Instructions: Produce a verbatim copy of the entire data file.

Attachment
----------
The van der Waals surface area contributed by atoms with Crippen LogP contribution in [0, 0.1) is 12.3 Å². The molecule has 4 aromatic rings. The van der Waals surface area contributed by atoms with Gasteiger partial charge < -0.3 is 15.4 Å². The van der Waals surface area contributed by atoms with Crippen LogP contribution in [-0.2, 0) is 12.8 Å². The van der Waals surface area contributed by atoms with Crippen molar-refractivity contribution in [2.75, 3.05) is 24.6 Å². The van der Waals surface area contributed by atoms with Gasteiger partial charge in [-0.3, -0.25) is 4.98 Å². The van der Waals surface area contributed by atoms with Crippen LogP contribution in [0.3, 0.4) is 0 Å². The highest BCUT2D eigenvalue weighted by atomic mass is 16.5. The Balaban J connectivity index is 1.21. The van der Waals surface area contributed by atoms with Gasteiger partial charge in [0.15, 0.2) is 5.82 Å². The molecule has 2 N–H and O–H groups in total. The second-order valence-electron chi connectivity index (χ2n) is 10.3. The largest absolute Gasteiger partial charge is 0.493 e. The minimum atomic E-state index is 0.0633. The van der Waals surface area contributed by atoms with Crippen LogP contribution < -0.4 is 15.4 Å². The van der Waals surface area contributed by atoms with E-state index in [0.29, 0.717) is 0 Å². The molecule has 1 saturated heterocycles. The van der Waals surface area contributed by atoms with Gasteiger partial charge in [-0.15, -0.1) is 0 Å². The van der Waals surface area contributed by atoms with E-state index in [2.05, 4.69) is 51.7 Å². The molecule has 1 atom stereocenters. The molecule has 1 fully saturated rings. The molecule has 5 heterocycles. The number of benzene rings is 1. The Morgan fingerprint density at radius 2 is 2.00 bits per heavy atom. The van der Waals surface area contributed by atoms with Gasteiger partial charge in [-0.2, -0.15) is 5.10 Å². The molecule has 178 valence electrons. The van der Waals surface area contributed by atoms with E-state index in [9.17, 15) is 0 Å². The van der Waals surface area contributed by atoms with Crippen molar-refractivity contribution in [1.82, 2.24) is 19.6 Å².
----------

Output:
The van der Waals surface area contributed by atoms with Crippen LogP contribution in [0, 0.1) is 12.3 Å². The molecule has 4 aromatic rings. The van der Waals surface area contributed by atoms with Gasteiger partial charge < -0.3 is 15.4 Å². The van der Waals surface area contributed by atoms with Crippen LogP contribution in [-0.2, 0) is 12.8 Å². The van der Waals surface area contributed by atoms with Crippen molar-refractivity contribution in [2.75, 3.05) is 24.6 Å². The van der Waals surface area contributed by atoms with Gasteiger partial charge in [-0.3, -0.25) is 4.98 Å². The van der Waals surface area contributed by atoms with Crippen LogP contribution in [0.3, 0.4) is 0 Å². The highest BCUT2D eigenvalue weighted by atomic mass is 16.5. The Balaban J connectivity index is 1.21. The van der Waals surface area contributed by atoms with Gasteiger partial charge in [0.15, 0.2) is 5.82 Å². The molecule has 2 N–H and O–H groups in total. The second-order valence-electron chi connectivity index (χ2n) is 10.3. The largest absolute Gasteiger partial charge is 0.493 e. The minimum atomic E-state index is 0.0633. The van der Waals surface area contributed by atoms with Crippen LogP contribution < -0.4 is 15.4 Å². The van der Waals surface area contributed by atoms with E-state index in [0.29, 0.717) is 0 Å². The molecule has 1 saturated heterocycles. The van der Waals surface area contributed by atoms with Gasteiger partial charge in [-0.15, -0.1) is 0 Å². The van der Waals surface area contributed by atoms with E-state index in [2.05, 4.69) is 51.7 Å². The molecule has 1 atom stereocenters. The molecule has 1 fully saturated rings. The molecule has 5 heterocycles. The number of benzene rings is 1. The Morgan fingerprint density at radius 2 is 2.00 bits per heavy atom. The van der Waals surface area contributed by atoms with Gasteiger partial charge in [-0.2, -0.15) is 5.10 Å². The molecule has 178 valence electrons. The van der Waals surface area contributed by atoms with E-state index in [9.17, 15) is 0 Å². The van der Waals surface area contributed by atoms with Crippen molar-refractivity contribution in [1.82, 2.24) is 19.6 Å².